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July 3, 2009

Exhibition at John D. Rockefeller Jr. Library showcases work of Boston architectural firm during CW's Restoration

The Boston architectural firm of Perry, Shaw & Hepburn was selected in 1927 by John D. Rockefeller Jr. and Dr. W. A. R. Goodwin to carry out the restoration and reconstruction of buildings in Colonial Williamsburg’s Historic Area. Ten rarely exhibited field drawings representative of the 18th-century Virginia architecture and conceptual sketches produced by the trio for the project are on display at the John D. Rockefeller Jr. Library through August. The John D. Rockefeller Jr. Library is at 313 First St. in the Bruton Heights Education Center and is open Monday – Friday, 9 a.m. to 5 p.m. Admission is free.

“There was no precedent for restoration of an entire town representative of a particular time period. It was a unique opportunity for these three men to restore and reconstruct Williamsburg to its 18th-century appearance," explained George Yetter, associate curator of architectural drawings and author of the popular book, “Williamsburg Before and After: the Rebirth of Virginia's Colonial Capital.”

The architects produced detailed drawings of the proposed structures based on their study of extant 18th-century buildings, documents and archaeological fieldwork. Hepburn remarked: “We became regular Sherlock Holmses. We had to throw out things that were just pure guess work if we could possibly find anything definite.”

The firm maintained a field office in the colonial capital from 1928 through 1934, after which The Colonial Williamsburg Foundation’s architectural office was established. Architectural historian Charles B. Hosmer has observed that “the studies in Williamsburg set a new standard for research efforts and literally began the profession of restoration architecture.” All three of these principal partners were recognized in their field by being made Fellows in the American Institute of Architecture.

William Graves Perry (1883–1975) attended Harvard, the Massachusetts Institute of Technology, and the École des Beaux-Arts in Paris. Adept at digesting the mass of historical data which Goodwin provided him, he was particularly skilled at rapid production of preliminary conceptual sketches. Thomas Mott Shaw (1878–1965) graduated from Harvard and studied at the École in Paris. Several of his lovely pencil drawings are displayed. Andrew Hopewell Hepburn (1880–1967) studied architecture at the Massachusetts Institute of Technology.

Colonial Williamsburg’s John D. Rockefeller Jr. Library is committed to advancing knowledge of colonial British America, the American Revolution and the early United States. Through a specialized collection of books, journals, manuscripts, visual resources and online services, linked with fellowship and conference programs, the library supports and encourages research in 17th- and 18th-century colonial America, the Revolutionary War era and the early republic, including the colonial Chesapeake, African American studies, the decorative arts, archaeology, architectural history and historic preservation. The John D. Rockefeller Jr. Library serves scholars, advanced students, The Colonial Williamsburg Foundation staff and the public.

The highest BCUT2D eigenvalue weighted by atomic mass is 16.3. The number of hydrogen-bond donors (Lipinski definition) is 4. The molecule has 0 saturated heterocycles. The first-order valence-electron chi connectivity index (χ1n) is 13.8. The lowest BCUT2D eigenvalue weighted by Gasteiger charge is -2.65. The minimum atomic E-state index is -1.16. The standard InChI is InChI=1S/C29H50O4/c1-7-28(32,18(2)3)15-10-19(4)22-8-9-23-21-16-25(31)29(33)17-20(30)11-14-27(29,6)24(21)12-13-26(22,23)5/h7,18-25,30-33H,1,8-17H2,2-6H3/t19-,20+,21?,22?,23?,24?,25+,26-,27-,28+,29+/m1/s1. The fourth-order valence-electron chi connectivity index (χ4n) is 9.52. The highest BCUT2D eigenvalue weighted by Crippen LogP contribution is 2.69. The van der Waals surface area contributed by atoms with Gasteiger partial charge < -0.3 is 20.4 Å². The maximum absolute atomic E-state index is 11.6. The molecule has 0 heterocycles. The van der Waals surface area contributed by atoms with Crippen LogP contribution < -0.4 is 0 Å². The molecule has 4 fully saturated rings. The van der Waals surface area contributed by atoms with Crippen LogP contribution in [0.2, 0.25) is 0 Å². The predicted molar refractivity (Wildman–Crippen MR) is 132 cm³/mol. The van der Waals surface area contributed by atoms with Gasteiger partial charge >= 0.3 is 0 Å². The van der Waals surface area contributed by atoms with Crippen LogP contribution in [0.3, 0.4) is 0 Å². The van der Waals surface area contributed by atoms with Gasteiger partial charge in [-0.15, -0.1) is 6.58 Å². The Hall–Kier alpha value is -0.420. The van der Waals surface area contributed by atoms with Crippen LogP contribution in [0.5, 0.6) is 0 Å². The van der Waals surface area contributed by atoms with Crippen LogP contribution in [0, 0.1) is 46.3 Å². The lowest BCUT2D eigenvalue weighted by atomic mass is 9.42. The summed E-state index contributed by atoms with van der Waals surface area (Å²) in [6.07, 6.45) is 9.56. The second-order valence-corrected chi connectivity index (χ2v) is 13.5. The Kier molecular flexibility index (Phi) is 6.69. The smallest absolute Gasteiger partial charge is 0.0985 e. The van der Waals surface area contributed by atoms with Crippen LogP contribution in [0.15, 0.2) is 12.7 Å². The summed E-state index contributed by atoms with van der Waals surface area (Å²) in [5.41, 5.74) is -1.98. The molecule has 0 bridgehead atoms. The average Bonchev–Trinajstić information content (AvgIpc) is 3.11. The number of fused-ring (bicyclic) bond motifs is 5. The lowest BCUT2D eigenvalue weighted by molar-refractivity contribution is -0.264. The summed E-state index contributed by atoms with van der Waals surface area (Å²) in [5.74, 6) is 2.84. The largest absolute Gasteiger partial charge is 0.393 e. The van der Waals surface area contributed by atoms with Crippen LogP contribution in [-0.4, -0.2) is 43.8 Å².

Two of Colonial Williamsburg’s Historic Area exhibition sites that were part of the Restoration project– the Capitol Building and the Governor’s Palace – celebrate their 75th anniversaries as exhibition buildings in 2009. Special focus tours allow guests to:

  • Examine the beginnings of The Colonial Williamsburg Foundation, the people who were instrumental in bringing the Historic Area into being, the creation of public awareness of America’s architectural treasures and the development of preservation techniques;
  • Learn about the era in which the Capitol Building and the Governor’s Palace were reconstructed; and
  • Understand the techniques used to research, reconstruct and furnish these two buildings by examining photos, documents and the buildings.

    During the summer, the anniversary tours of the Capitol are offered from 3:30 to 5 p.m. Mondays, Wednesdays, Fridays and Sundays through July 17 and Tuesdays, Thursdays and Saturdays, July 21-Aug. 29. Special tours of the Governor’s Palace are offered 3:30 p.m.-5 p.m. Tuesdays, Thursdays and Saturdays through July 18 and Mondays, Wednesdays, Fridays and Sundays, July 20-Aug. 30.

    A Colonial Williamsburg admission ticket or Good Neighbor Card provides access to the tours of the Governor’s Palace and the Capitol. For more information, call 1-800-HISTORY.

    Established in 1926, the Colonial Williamsburg Foundation is the not-for-profit educational institution that preserves and operates the restored 18th-century Revolutionary capital of Virginia as a town-sized living history museum, telling the inspirational stories of our nation’s founding men and women. Williamsburg is located in Virginia’s Tidewater region, 20 minutes from Newport News, within an hour’s drive of Richmond and Norfolk, and 150 miles south of Washington, D.C., off Interstate 64. For more information about Colonial Williamsburg, call 1-800-HISTORY or visit Colonial Williamsburg’s Web site at

    Media Contact:
    Penna Rogers
    (757) 220-7121

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